Windows Vista will contain a Microsoft-embedded benchmark, known as WinSAT (Windows System Assessment Tool.) WinSAT serves several purposes:
- Its a tool for OEM system providers to help enable them to meet Windows Vista logo requirements
- WinSAT runs during the Vista setup procedure, to determine if the system is capable of running the Aero 3D user interface and compositing system.
- Users can run it as a rough guide to performance of Vista on their system, as well use it for a system diagnostic
WinSAT ships in both 32-bit and 64-bit flavors. The 32-bit version will not run under 64-bit Vista. It will even run on Windows XP, though due to differences in the way the benchmarks run, the results arent really comparable.
WinSAT runs a suite of tests based on what Windows Vista does. For example, theres an encryption test using Vistas own AES encryption engine. Its important to understand that WinSAT is neither a synthetic benchmark, nor is it an application-based benchmark. It is a test of how Vista performs on specific hardware.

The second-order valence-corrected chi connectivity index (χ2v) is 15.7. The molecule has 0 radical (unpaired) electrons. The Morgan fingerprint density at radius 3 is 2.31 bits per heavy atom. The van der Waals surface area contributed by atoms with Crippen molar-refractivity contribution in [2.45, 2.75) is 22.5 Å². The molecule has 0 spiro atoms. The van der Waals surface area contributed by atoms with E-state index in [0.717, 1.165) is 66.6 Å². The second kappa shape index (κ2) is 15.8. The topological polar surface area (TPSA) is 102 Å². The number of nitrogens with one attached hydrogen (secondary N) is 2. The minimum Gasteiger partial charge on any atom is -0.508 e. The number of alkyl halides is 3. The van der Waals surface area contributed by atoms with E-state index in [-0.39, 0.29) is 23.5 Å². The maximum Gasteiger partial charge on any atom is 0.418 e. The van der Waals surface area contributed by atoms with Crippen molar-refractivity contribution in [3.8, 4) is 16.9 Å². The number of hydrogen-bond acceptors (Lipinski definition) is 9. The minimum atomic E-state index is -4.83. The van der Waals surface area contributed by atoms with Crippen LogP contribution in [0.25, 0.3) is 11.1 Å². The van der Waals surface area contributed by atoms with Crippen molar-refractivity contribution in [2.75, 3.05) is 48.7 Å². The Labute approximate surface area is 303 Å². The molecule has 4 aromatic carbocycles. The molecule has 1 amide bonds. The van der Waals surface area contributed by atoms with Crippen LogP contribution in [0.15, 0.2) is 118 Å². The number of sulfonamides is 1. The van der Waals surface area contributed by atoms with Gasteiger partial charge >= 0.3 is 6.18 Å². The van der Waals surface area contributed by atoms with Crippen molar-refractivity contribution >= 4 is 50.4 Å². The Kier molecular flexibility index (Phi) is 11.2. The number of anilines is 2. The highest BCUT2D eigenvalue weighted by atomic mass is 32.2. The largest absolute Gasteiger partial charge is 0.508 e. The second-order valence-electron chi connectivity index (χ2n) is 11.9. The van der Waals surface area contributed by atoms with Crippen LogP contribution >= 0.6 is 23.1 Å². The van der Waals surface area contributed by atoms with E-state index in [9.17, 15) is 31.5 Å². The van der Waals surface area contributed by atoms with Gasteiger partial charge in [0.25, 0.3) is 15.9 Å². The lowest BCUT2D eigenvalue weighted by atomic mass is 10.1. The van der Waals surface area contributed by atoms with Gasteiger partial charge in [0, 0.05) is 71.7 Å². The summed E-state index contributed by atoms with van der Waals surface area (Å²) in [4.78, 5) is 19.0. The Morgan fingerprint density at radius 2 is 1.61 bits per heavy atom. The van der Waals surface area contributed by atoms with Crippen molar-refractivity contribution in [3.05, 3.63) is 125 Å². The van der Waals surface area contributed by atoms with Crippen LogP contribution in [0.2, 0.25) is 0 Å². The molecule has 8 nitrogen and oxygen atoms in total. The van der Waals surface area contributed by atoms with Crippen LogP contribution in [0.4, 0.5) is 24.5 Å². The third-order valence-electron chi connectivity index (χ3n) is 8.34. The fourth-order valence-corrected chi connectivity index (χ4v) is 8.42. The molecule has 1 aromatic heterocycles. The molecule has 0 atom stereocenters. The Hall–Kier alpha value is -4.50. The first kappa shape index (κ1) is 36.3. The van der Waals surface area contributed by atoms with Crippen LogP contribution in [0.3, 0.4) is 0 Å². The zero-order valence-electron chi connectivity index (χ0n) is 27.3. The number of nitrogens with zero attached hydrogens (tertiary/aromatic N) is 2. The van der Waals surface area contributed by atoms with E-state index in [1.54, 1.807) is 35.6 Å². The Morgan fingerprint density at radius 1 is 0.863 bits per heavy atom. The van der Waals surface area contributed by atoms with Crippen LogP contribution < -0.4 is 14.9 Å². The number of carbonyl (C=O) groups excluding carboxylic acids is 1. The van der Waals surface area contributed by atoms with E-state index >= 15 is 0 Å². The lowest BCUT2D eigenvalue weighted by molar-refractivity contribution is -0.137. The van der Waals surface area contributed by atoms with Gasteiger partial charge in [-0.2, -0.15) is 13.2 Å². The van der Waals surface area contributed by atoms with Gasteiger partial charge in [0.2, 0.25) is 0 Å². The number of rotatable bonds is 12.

WinSAT consists of five different types of tests, which Microsoft dubs “assessments”:
Graphics Assessment, which determines how well the system can run the Aero interface. This is mainly a measure of graphics memory bandwidth. The result from this assessment is used during Windows setup to determine whether Aero will be enabled by default.
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